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"Show it Like a Poet" Saves You Grading Time

If you’re getting ready to teach your “yearly” poetry unit, give me three minutes, and I’ll show you how poetry can be incorporated into your lesson plans all year to engage students, provide higher-level thinking opportunities, and cut down your grading time.

The number one concern I hear from ELA teachers is they can't keep up with all the grading. I say choose your assignments wisely and stop giving so many lengthy writing assessments and quizzes that take a ton of time to evaluate. Poetry is an option I use to assess student knowledge while creating unique learning experiences and choices for my students.

I’m a big proponent of the constructivist approach to teaching which is the idea that the best learning happens when students are actively involved in the process of creating meaning and knowledge instead of passively receiving information. So, it just makes sense that my students benefit from writing poetry throughout the year to demonstrate their understanding of skills and concepts.

Middle school students don’t need to be taught an entire unit on elements of poetry and analysis before they can craft a poem on their own. They’ve learned enough about figurative language, rhyming, and basic line format in previous grades to get started. Teach a mini lesson on a specific poem format, throw in a quick review of the skill you want to test, and together with a writer’s tools notebook, your students have everything they need to successfully complete the task.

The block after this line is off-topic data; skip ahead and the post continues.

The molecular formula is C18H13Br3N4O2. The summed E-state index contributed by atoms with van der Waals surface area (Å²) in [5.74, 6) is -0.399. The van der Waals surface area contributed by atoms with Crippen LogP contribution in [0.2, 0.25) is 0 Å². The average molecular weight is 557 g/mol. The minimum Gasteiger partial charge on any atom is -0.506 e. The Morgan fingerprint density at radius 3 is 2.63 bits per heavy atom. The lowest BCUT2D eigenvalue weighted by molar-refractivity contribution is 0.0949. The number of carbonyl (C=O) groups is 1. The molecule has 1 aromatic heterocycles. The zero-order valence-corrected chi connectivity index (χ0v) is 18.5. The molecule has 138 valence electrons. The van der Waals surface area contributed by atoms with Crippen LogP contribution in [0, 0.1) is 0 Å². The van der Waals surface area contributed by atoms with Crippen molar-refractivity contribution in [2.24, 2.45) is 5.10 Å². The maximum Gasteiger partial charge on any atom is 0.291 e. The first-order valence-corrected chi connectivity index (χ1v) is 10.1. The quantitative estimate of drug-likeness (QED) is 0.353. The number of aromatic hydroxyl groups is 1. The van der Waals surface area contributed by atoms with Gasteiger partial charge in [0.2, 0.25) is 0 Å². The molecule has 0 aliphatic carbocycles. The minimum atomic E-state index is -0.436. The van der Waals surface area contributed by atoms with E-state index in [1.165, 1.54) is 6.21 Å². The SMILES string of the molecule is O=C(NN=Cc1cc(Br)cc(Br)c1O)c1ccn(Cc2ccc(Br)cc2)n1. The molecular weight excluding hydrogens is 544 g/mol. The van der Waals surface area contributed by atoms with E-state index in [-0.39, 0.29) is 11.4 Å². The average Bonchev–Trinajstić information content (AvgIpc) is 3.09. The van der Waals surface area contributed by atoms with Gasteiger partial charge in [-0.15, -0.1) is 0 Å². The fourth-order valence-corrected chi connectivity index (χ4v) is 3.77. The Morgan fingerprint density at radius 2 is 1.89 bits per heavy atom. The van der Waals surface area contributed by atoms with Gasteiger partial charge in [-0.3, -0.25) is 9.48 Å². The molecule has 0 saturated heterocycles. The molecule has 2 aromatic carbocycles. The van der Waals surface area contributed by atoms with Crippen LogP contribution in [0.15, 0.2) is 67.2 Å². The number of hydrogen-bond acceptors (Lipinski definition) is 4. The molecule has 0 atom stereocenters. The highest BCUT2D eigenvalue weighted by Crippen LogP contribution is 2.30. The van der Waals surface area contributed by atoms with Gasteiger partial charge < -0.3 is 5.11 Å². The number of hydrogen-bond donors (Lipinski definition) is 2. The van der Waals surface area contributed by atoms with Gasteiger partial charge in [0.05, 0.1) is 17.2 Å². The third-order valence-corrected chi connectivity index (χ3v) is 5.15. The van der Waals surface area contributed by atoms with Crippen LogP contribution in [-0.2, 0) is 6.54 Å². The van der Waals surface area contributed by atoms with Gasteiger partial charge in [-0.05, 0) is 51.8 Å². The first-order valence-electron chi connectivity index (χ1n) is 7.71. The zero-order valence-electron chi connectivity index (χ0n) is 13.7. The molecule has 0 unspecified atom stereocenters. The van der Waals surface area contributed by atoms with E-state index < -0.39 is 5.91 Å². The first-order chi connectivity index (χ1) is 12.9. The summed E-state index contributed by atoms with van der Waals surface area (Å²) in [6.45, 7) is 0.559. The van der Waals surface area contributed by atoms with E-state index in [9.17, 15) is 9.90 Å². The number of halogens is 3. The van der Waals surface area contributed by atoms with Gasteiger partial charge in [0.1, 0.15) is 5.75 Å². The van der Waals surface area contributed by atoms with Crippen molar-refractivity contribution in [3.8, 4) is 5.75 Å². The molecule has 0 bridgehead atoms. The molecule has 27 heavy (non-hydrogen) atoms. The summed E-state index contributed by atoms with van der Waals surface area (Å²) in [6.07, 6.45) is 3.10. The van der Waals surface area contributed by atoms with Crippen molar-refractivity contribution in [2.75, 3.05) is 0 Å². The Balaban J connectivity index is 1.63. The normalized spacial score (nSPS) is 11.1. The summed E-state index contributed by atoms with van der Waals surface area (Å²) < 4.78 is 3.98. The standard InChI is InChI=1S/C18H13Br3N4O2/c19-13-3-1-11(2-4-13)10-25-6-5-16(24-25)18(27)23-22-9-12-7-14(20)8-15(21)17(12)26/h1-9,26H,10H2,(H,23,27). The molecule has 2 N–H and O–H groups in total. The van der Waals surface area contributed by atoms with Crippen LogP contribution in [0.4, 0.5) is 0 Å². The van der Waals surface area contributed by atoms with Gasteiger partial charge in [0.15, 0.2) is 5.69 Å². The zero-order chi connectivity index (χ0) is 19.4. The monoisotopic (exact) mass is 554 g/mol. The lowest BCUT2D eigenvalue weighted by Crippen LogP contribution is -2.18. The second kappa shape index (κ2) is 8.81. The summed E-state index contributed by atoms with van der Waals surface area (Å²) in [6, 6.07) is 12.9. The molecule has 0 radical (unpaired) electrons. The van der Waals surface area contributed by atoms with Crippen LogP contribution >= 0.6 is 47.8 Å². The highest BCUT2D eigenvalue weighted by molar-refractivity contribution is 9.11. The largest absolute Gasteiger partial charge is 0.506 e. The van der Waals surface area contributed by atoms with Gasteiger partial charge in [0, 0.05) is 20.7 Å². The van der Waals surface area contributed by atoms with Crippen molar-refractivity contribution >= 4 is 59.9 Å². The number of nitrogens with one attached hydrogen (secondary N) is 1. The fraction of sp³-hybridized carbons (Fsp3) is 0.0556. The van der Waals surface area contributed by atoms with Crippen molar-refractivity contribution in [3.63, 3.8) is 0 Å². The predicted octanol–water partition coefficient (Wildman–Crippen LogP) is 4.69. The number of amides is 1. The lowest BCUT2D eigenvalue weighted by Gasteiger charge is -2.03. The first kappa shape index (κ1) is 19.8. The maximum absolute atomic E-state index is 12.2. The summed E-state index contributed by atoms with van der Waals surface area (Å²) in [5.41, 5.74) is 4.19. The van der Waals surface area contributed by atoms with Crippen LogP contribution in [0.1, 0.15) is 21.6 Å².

Ready to learn more? The basic concept is students show what they know through poetry. This works especially well for reading and vocabulary. I choose short poem formats and have students highlight the focus skills which make it easy for me to quickly evaluate their work. It's important to create a rubric of skills, so students know what to expect.

Here are two examples you can use in your classroom tomorrow!

ACROSTIC: Use with a reading or literature selection

Focus Skills: Theme topic (could also be used for character analysis) and vocabulary

Students select a theme topic (not statement) of the reading and choose two vocabulary words from our list. They write an acrostic poem providing evidence to support their theme choice and spell/use the vocabulary words correctly.

Example: Reading - HATCHET; theme - HOPE; vocabulary - massive, brilliantly

Holding on to memories and dreams

Overcoming massive odds

Pushed to his limits

Everything works out brilliantly for Brian in the end

From the poem, I'm able to see that the student chose an accurate theme from the novel, was able to support the choice, used the two vocabulary words correctly, and wrote an acrostic poem in correct form. It is evident the student clearly understands what a theme is and was able to demonstrate his learning. If I wanted to take the assignment one step further, I could ask him to write a second poem using the same theme as it applies to his life to get a text-to-self connection.

HAIKU: (American version)

Focus Skill: Inference

Students make inferences from text or images. They write a Haiku that expresses their inference about a specific text, paragraph, etc.

Example: Nonfiction selection - Yellow King Penguin Found on Island; Inference - King penguins can have color mutations.

Yellow King Penguins

Might not all be black and white

Some can be yellow

In this Haiku, I can determine the student made an accurate inference from the reading and followed Haiku format. This is a fun way to assess inference and provides you with student work samples to display on your classroom or virtual bulletin board.

I'll be sharing more about creating rubrics and how this idea eliminates copy/paste plagiarizing in the next blog post with even more examples of poem formats you can use. Be sure to subscribe to the weekly Cheat Sheet to get freebies and more teaching tips and ideas like this. If you're looking for digital poetry options, then check out the Digital Poetry Unit and Activities bundle. What are some of your favorite ways to use poetry in the classroom?


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